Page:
Rosebank Lowland Single Malt Scotch Whisky

Rare and selected Rosebank Lowland Single Malt Scotch Whisky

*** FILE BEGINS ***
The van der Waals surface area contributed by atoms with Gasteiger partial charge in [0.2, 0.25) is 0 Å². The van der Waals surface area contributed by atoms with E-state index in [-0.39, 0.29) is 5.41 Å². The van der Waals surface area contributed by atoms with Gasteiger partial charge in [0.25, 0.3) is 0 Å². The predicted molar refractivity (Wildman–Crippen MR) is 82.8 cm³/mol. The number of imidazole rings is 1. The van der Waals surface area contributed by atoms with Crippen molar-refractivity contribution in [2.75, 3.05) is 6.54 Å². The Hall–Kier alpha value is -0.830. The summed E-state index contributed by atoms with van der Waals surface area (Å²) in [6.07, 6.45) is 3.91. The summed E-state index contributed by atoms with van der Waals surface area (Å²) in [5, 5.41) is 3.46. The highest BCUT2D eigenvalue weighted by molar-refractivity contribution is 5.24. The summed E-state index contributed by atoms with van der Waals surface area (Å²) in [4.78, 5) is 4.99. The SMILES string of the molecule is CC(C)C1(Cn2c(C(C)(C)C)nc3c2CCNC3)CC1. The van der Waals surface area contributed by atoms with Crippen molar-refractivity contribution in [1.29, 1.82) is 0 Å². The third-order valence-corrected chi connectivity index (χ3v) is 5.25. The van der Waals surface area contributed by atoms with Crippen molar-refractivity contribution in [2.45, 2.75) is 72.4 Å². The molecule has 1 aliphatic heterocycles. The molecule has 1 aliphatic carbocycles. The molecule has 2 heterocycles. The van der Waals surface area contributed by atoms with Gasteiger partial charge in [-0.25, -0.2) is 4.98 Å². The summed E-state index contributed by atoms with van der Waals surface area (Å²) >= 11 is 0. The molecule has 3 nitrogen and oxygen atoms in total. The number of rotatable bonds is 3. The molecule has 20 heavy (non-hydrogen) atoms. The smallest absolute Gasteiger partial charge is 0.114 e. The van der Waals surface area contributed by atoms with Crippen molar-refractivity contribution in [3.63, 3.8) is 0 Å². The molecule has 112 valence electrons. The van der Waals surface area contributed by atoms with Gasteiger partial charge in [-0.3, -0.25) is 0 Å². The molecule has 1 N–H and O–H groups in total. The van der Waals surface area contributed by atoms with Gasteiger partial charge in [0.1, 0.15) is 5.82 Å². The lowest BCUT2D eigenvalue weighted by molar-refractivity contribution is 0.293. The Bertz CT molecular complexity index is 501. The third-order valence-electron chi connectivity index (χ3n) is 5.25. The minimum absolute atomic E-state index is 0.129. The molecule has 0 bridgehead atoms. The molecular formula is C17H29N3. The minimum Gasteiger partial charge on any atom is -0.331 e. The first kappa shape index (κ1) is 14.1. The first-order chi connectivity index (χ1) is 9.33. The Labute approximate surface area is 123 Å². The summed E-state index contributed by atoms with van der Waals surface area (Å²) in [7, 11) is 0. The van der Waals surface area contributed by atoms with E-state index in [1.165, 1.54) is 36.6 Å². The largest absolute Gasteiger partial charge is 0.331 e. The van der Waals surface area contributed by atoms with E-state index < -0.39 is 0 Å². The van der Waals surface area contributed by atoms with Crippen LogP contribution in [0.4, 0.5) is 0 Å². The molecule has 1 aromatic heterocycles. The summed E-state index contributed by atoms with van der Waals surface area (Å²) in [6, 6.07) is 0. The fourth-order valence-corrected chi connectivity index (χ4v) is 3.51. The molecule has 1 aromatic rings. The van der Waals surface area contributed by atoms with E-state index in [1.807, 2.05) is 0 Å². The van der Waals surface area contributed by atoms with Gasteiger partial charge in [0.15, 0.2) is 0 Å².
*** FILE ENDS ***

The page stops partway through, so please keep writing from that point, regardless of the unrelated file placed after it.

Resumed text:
The distillery Rosebank was in Camelon founded in the Scottish Lowlands in an area north of the English border and south of the imaginary line between Greenock in the west and Dundee in the east around 1840 by James Rankine, said on the site probably already since 1798 (by the Stark brothers) whisky was produced. Opposite Rosebank, on the other side of the Forth-Clyde canal, was operated by the John Stark Camelon distillery which was closed in 1861. Even before its closure James Rankine had leased the malting of Camelon distillery. Following the closure of the distillery Camelon his son R. W. Rankie which now also Rosebank launched and this 1864 was fundamentally renovate the distillery, including malt house, leaving in 1865 to tear everything down to the malt house. Rosebank 1914 was next to Clydesdale, Glenkinchie, Grange and St. Magdalene one of the five founding distilleries of Scottish Malt Distillers (SMD). From 1917 to 1919, not produced. In 1968 the old Malthouse was closed and demolished. In 1987, the distillery at United Distillers (UD, now Diageo), since May 1993, the distillery is closed. The water of the members of the region Lowlands distillery came from the Carron Valley Reservoir in the Fintry Hills. It had an iron mash tun, a Wash- a low-Wine- and Spirit Still, accordingly was triple distilled. Rosebank single malt whisky was generally considered the best Lowland malt, of him appearing only very rarely bottlings old vintages on the market. As the whisky contains little or no peat, his character is lighter than the other regions. Typical of Lowland whiskys their relatively mild character, as well as the manufacturing process of triple distillation. The few remaining Rosebank single malt whiskys from the 70s and 80s are among the whisky rarities, have an extraordinary quality and are among connoisseurs and whisky-lovers in high demand.

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